I had big plans for my only full day on the island of Olkhon, an island that is actually a mile-high mountain, with only its peak poking from above the mirrored lake surface. I had it all mapped out: get up at around 8.30am, having a delicious breakfast, sort out some lunch to take, pack my rucksack and hit the dirt road on a mountain bike.
It’s just a shame that Arthur, the chap who rents the bikes out, had different plans. His idea was to sleep off his vodka-fuelled hangover, only emerging from his cabin at about 11am – despite the stream of people who had spent much of the previous 2 hours banging on his door.
He was in a pretty sorry state when I asked if I could rent a bike. Barely able to focus, he stumbled over to the shed and asked me which model I’d like. I opted for the one with full suspension – I’d spent enough hours in cars without adequate suspensions to endure another day of bump-induced pain.
As it happened, my choice wasn’t all that good. In my enthusiasm to get out on the road I had neglected to check the 21 gears, and it was only when I was a couple of kilometres down the track that i realised that only 7 of them worked. Not to worry though, after all, hadn’t it been a teenage policy of mine to never use the lower 7 gears, something about not stooping to that level of laziness?
Pepe attempts to fix the gears for me
Off I went, turning right out of the gates of Nikita to follow the main ‘road’ south towards the next village. There, in accordance with the hand-drawn map of Arthur’s recommended route, I turned inland, pitting myself against a long incline that was to lead me to the forest that smothered the central section of the island.
As I slowly wound my way up the slope, muscles shouting that this level of violence simply wasn’t called for, so the view opened up before me. In the foreground lay gentle yellowing slopes of grassland, contrasting sharply with the deep blue of the Pearl of Siberia behind. In the distance the horizon was formed by a range of chalk-toothed cliffs that punctured the western shoreline. This is what it’s all about I thought as I powered higher and higher, my heart becoming lighter with every rotation of the wheel. This was indeed a dream come true – mountain biking in Siberia with not another soul around, surrounded by nothing but pure and natural beauty.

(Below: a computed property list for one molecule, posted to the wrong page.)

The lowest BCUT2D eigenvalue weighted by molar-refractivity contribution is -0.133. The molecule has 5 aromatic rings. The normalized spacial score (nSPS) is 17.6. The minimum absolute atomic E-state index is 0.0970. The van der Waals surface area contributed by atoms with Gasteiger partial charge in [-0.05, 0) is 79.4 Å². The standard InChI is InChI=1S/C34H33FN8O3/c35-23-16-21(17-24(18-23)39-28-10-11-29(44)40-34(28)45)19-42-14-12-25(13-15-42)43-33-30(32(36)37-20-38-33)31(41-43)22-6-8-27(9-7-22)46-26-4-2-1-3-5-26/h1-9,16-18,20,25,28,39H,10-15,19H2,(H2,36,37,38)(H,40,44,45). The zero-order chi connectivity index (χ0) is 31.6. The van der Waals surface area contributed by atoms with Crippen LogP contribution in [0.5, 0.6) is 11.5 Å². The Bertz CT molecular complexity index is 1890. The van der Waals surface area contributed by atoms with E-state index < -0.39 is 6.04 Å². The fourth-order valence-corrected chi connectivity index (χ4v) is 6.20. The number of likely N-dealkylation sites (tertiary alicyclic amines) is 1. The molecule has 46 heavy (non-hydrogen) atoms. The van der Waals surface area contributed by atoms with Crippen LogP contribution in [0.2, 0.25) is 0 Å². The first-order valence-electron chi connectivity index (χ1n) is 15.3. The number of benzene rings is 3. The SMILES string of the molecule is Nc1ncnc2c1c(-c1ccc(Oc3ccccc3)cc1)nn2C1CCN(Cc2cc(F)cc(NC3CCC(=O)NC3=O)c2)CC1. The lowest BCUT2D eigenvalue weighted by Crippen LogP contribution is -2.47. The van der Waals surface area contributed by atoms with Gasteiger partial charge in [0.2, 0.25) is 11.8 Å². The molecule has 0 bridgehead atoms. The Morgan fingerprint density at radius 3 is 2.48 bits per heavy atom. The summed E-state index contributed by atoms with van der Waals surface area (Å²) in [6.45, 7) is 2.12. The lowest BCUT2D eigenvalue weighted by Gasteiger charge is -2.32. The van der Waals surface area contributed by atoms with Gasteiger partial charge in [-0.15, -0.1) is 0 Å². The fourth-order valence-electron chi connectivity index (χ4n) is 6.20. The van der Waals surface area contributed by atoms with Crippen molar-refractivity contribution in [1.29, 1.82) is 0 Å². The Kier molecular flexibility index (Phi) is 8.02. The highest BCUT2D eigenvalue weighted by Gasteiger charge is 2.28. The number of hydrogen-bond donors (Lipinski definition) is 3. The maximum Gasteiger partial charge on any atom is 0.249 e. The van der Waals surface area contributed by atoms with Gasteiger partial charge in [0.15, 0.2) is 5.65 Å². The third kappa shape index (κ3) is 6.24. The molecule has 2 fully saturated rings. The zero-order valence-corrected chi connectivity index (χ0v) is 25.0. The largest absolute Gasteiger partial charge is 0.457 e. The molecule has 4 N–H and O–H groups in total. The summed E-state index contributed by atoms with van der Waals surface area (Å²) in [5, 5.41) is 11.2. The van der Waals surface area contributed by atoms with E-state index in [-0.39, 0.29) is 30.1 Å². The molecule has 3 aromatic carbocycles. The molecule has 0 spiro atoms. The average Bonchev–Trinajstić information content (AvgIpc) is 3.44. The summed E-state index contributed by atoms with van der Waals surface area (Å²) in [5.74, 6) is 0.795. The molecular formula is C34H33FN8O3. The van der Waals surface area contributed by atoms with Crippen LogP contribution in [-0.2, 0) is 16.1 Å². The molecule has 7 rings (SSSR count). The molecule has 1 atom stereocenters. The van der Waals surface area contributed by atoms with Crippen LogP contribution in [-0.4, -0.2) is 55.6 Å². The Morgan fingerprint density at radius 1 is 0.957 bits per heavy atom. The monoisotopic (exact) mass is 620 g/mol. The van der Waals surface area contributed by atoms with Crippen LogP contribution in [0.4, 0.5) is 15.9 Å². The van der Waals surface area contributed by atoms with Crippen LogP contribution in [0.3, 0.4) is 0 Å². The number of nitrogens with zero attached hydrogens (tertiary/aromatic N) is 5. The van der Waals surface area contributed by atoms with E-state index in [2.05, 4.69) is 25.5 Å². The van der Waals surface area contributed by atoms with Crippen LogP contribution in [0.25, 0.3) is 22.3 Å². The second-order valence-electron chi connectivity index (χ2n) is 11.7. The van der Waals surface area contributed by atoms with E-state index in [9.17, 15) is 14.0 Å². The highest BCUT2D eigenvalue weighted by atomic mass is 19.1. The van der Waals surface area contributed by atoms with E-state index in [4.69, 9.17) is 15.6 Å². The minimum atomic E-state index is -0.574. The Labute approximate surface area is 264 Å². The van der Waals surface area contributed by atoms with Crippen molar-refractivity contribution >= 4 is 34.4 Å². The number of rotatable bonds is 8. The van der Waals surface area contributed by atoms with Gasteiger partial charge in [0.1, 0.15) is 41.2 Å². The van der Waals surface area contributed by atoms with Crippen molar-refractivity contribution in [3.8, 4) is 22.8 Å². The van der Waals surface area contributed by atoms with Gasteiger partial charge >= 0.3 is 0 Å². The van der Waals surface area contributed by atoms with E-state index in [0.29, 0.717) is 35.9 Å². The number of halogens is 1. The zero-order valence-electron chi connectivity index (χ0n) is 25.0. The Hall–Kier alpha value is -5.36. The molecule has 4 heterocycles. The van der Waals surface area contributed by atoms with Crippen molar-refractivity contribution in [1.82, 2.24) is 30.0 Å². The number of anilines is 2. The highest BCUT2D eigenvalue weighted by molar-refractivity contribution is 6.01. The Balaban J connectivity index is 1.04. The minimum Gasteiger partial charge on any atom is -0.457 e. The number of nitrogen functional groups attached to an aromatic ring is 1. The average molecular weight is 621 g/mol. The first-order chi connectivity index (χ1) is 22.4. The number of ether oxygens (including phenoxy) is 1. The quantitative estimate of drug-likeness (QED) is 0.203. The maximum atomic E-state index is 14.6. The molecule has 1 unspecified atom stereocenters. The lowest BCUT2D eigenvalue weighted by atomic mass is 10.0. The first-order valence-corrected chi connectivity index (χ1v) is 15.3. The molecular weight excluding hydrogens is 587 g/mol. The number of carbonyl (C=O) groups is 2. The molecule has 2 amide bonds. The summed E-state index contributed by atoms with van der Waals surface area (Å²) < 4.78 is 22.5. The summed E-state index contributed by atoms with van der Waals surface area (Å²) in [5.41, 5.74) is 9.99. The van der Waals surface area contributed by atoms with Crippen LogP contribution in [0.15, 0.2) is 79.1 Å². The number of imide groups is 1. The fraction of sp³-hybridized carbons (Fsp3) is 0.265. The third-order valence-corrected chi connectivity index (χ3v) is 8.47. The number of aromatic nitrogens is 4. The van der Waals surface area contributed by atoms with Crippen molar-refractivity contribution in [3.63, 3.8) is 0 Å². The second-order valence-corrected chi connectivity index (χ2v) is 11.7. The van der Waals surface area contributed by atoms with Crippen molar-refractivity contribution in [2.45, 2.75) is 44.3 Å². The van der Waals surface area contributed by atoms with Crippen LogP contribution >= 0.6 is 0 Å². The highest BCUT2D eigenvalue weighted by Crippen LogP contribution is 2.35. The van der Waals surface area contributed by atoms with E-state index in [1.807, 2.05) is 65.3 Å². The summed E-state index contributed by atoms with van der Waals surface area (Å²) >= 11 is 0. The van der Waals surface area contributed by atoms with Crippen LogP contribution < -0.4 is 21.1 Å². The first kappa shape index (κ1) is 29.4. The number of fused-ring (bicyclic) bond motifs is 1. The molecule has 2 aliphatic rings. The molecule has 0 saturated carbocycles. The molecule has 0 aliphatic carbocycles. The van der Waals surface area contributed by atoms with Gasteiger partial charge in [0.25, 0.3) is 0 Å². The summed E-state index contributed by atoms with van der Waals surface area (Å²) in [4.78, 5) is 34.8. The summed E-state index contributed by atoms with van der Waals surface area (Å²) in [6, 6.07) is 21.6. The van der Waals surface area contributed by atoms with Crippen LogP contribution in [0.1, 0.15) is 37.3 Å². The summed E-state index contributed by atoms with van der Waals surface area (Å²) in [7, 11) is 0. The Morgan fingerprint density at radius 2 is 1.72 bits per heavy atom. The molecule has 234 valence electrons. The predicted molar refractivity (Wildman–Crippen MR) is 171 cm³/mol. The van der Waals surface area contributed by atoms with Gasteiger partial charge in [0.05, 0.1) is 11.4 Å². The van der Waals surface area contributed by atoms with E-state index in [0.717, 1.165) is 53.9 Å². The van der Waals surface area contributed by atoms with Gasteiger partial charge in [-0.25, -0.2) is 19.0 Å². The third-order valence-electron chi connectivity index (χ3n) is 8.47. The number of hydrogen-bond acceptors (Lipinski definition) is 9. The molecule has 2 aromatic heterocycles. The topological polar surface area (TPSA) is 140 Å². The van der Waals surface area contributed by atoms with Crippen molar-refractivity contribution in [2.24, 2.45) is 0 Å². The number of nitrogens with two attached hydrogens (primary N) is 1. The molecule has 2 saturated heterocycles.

It wasn’t long before I entered the forest and my pace slowed significantly. It wasn’t the continuing incline that was the problem, it was the beauty of Autumn crying out to be captured by my camera. The vivid yellows of the deciduous trees had me stopping again and again, if not to take a photo then just to say “Wow!”.
After an hour or so I reached the summit of the backbone of the island. Being deep in the forest I couldn’t see far beyond the perimeter of the small clearing in the sea of silver birches, but no matter, I had a feeling that the island had a treat in store for me if I was to continue along the track.
It’s me. In the woods.
And so it did, in the form of an unexpected opening in the forest, in which were nestled a series of golden meadows, some still sporting their lines of hay waiting to be carted off for the cattle that wandered the western shoreline. This, in collaboration with the thrilling downhill slope, had me straight back in the Swiss Alps where, in the summer months, I had frequently biked down valleys just like this one. There was one significant difference though: at the end of this valley lay the world’s largest lake, ready to welcome me into its deep blue waters. At least, water that appeared blue from a distance. In fact the slightly alkaline water was completely transparent; as light pierced the lake’s depths so other colours were filtered from its spectrum, leaving just the blue, the least absorbent.